Adelaide was the first big city I had lived in. It was also the first house I had lived in for two years. I was born and raised in Bundaberg until I was 10 years old. Then my parents decided to sell our house, buy a caravan and travel around so my father could find work.
We lived on Prince Charles Street at Morphett Vale. I was attending Coorara Primary School for the last term of grade 7. I was twelve years old.
I had made four friends at school at the time: Jillian, Emma, Cherie and Leanne.
Leanne lived up the street from me and Cherie lived around the block on States Road; Jillian and Emma lived much further away.
It was a Saturday, and Leanne came over to my house to see if I wanted to go to Cherie’s house with her to play. We had been to Cherie’s house the day before, after school, and we had had a fun time.
When we arrived at Cherie’s we found that she wasn’t home, so we went and sat down at the bus stop a couple of houses down from hers. We were deciding whether or not to wait there for a while or head back to my house, when Darren, her neighbour, approached us. I had been introduced to Darren the afternoon before; he was about 16 years old.
He asked us what we were up to and we told him that we had come to see if Cherie was home for a play. Darren suggested that we could come and wait at his house instead of sitting at the bus stop, because he knew that Cherie was going to be home soon. We said that it was okay, that we would wait at the bus stop. Then he said that he had just gotten some new videos and we could watch one, if we liked. Leanne said okay, so I did too, and we went with him to his house.
He took us through a side gate into the back yard, and I noticed his family had a trampoline. I loved trampolines, so I asked if I could have a go. He put his arm around me and said, “I thought we were going to watch a video,” and steered me into the house. This made me feel uncomfortable.
Once we were inside, I began to have a terrible feeling in the pit of my stomach. I cannot remember what was said, but I know I felt threatened straight away. I said I had to go to the toilet, and I quickly locked myself inside. I checked the window and immediately tried to climb out of it, so I could get help.
This would have worked, but he seemed to know what I was going to do. He said that if I didn’t come out, he was going to hurt Leanne. I couldn’t let that happen, so I foolishly came out of the toilet.
He grabbed me and I begged him not to hurt me. He roughly pulled down my knickers from under my dress and pushed his finger into me. I had never felt such pain! I didn’t understand what he had just done. I screamed and screamed, but he just stood there and smiled and said that I was wasting my time because nobody could hear me.
I stopped screaming and said that I had to get home, that I was a diabetic and that if I didn’t have an injection soon, I was going to die. This actually worked!
Leanne and I ran out of there as fast as we could, and I said my dad was going to kill me. My dad had said if anything bad ever happened to me, it would be my fault.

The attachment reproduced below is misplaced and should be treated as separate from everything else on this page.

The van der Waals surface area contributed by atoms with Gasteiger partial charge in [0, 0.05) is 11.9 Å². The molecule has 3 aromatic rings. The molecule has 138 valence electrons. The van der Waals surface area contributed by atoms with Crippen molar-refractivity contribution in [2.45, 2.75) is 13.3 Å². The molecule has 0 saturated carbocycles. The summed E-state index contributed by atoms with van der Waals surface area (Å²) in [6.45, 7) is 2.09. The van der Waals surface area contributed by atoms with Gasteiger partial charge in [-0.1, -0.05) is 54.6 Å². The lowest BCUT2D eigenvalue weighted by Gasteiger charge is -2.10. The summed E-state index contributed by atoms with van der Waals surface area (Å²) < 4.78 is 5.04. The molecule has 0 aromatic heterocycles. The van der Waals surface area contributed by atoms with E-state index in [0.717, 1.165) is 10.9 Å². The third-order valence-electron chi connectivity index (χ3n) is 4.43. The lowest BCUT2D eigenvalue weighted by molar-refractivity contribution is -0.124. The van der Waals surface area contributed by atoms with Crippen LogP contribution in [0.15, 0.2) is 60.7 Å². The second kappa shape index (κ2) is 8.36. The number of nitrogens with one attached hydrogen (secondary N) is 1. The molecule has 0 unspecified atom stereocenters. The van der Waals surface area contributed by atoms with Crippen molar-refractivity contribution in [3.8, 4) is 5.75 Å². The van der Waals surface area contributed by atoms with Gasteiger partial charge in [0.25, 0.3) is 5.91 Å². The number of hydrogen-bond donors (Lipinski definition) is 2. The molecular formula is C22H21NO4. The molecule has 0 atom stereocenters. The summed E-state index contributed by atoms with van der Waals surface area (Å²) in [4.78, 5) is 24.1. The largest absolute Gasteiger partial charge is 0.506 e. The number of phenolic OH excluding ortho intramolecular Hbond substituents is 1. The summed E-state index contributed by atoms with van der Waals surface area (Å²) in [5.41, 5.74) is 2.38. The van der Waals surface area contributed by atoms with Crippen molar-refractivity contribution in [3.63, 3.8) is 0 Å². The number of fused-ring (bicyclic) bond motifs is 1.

I went straight home and into the toilet. There was blood all over my knickers, and I was in so much pain. I just couldn’t understand what he had done. I went into my room and lay down on my bed. From there I could look into my dressing table mirror. I spread my legs so that I could see where the blood was coming from. To my complete surprise I discovered there was an opening in between my anus and urethra. Until this horrible, horrible, moment I had not know of its existence.
I went into the kitchen, in complete shock and terror, to find my mother. I found her and showed her my bloodied knickers, desperate for comfort. She became furious and turned on me, demanding what had I been up to! So I lied, and said I had fallen on a stick. I walked painfully back to my room.
She didn’t follow me, and nothing was ever said about what might have happened. I was sick with horror and shamed into silence.
The next day, I looked out of the lounge room window and saw Leanne standing out on the road in front of my house. I ran out to see her; at least I could talk to her about it.
She told me that she had gone back to the house, and that Darren and another boy had been there and had asked her to come inside. She had, and then she told me that they had held her down and put a broom handle up inside her. Of course, she was a mess and was coming to me for comfort. But I just went crazy with anger; I could not understand how she could go back after what had happened to us the day before. I felt so betrayed, because I sacrificed myself for her so that she wouldn’t be hurt, only for her to go back and be hurt anyway!
That was the last time I ever spoke to her.
The aftermath for me was terrible. I began having anxiety attacks and nightmares. I remember one morning I had woken up and my big sister, who I shared a room with, said that the previous night I had been screaming in my sleep. She said it sounded like I was being murdered and asked whether I was okay. I didn’t tell her why I had been screaming; in fact, I was so scared she might find out that I was afraid to go to sleep at night.